Alzheimer's disease is an irreversible neurodegenerative disorder with no known cause or cure, first diagnosed in 1901. From, what was known at that time, we have come a long way in understanding the disease process. The disease is characterized by symptoms of memory loss, confusion, impaired judgment, personality changes, disorientation and loss of language skills.
Mild cognitive impairment (MCI) is a term used to describe a subtle but measurable deterioration of cognitive capabilities, such as memory function. Individuals with MCI are able to function reasonably well in everyday activities, such as managing finances and purchasing items at stores without assistance, but may have difficulty remembering details of conversations, events and upcoming appointments.
Patients with MCI cannot be diagnosed as being afflicted with Alzheimer's. However, the disorder is seen as a precursor to Alzheimer's disease. Many patients with MCI develop a progressive decline in their thinking abilities over time with Alzheimer's as the underlying cause.
It is possible to diagnose the disease with a higher degree of precision and accuracy with an imaging modality known as Positron emission tomography (PET) imaging is coupled with the radiotracer fluorodeoxyglucose (FDG).
PET is a safe, effective and painless biological imaging exam that "photographs" or detects the presence and extent of neurological conditions. PET uses very small amounts of radioactive materials that are targeted to specific organs, bones or tissues. Radiotracers (such as FDG) are injected and then detected by a special type of camera that works with computers to provide precise pictures of the area of the body being imaged and molecular images of the body's biological functions.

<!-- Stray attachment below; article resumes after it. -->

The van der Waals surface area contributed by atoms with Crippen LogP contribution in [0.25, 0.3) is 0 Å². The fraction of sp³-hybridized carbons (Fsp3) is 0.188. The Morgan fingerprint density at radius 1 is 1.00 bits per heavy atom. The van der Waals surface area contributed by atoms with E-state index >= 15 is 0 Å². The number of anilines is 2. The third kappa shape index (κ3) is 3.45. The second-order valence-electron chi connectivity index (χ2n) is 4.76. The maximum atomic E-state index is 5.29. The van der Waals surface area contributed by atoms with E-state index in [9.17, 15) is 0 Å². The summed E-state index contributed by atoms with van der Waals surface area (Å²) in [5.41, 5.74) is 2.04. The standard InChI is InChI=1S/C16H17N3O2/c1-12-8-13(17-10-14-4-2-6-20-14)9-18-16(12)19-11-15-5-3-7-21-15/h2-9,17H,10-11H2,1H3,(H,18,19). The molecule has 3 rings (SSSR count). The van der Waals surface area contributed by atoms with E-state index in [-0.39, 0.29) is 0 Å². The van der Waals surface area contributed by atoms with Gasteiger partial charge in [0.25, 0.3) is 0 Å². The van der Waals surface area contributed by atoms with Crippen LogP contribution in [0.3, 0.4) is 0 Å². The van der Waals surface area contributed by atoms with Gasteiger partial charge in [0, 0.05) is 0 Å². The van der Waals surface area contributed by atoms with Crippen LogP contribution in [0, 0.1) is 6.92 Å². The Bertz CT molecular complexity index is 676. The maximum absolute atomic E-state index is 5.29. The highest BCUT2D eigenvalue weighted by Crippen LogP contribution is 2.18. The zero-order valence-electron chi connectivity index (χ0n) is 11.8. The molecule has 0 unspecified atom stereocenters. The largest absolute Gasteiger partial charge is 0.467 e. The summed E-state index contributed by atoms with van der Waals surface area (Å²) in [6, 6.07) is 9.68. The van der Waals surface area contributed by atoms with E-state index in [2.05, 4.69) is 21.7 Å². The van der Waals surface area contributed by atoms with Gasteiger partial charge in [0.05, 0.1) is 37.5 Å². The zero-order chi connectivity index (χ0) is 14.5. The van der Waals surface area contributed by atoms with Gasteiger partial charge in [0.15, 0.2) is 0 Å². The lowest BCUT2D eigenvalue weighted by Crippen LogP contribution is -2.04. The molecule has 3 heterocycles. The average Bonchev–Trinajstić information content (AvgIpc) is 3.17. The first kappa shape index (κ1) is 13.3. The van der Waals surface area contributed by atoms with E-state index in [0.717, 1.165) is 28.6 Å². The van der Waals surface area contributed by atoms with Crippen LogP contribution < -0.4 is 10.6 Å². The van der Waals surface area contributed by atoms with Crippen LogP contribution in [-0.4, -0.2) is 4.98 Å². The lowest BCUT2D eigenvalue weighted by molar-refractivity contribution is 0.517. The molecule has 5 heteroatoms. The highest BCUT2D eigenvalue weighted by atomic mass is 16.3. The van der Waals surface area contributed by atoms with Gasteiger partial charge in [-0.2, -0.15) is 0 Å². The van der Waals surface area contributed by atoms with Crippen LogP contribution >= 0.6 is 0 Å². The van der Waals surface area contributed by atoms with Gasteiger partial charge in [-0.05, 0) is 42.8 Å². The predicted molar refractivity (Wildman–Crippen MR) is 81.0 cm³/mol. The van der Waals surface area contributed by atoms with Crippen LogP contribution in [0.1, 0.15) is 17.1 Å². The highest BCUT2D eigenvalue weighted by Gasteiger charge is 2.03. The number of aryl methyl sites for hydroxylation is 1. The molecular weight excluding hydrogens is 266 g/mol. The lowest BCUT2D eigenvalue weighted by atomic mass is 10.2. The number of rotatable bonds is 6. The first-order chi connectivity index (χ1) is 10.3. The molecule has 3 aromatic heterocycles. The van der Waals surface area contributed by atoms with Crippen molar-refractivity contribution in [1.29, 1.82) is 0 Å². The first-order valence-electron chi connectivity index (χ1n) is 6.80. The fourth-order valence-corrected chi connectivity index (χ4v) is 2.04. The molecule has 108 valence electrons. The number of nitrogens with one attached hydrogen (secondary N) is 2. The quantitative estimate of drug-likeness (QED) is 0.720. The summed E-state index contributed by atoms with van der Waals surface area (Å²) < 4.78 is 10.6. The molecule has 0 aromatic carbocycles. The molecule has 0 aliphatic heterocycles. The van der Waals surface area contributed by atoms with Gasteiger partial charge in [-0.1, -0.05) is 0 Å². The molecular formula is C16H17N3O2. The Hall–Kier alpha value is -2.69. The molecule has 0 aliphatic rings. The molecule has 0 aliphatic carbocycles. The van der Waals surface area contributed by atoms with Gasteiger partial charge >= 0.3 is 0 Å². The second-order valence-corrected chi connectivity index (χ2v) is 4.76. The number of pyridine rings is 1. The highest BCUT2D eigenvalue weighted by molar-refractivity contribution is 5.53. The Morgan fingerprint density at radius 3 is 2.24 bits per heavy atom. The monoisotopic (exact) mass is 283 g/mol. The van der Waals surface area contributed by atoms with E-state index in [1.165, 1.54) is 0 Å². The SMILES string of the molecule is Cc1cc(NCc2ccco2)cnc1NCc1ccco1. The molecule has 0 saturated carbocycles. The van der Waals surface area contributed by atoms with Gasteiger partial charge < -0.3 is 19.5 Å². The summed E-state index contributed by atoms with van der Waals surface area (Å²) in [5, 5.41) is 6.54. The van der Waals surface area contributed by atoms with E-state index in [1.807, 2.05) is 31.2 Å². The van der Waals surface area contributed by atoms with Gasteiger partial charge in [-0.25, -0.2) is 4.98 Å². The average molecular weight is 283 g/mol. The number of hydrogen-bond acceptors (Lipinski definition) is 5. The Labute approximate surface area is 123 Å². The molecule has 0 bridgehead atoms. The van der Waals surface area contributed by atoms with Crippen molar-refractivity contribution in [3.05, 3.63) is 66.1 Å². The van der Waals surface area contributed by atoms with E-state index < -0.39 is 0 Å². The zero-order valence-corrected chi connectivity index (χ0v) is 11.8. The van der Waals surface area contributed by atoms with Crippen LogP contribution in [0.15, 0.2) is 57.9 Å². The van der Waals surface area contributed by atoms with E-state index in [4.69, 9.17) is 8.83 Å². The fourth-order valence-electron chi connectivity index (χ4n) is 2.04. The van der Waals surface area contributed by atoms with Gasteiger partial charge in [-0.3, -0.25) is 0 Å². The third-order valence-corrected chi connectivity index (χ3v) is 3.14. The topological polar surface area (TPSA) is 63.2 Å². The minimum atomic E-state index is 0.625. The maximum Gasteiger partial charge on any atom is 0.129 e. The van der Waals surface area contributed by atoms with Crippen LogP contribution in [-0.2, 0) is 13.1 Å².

PET imaging with FDG represents one of the most promising tools for diagnosis of Alzheimer's. In fact, using PET imaging with FDG may be the best indicator for determining which MCI patients are most at risk of developing Alzheimer's. Most MCI patients who showed abnormalities typical of Alzheimer's in their original PET scan developed dementia within 16 months, according to findings from the 30-patient study. Most patients who did not show abnormalities in their original PET scan remained stable, he added.
This study implies that PET and nuclear medicine should continue to be strongly involved in the challenging process of Alzheimer's research for early diagnosis as well as for the development and evaluation of new treatment options. It is of increasing importance to identify 'converters' at the earliest possible stage of disease to develop and evaluate new and upcoming treatment options for Alzheimer's, according to researchers.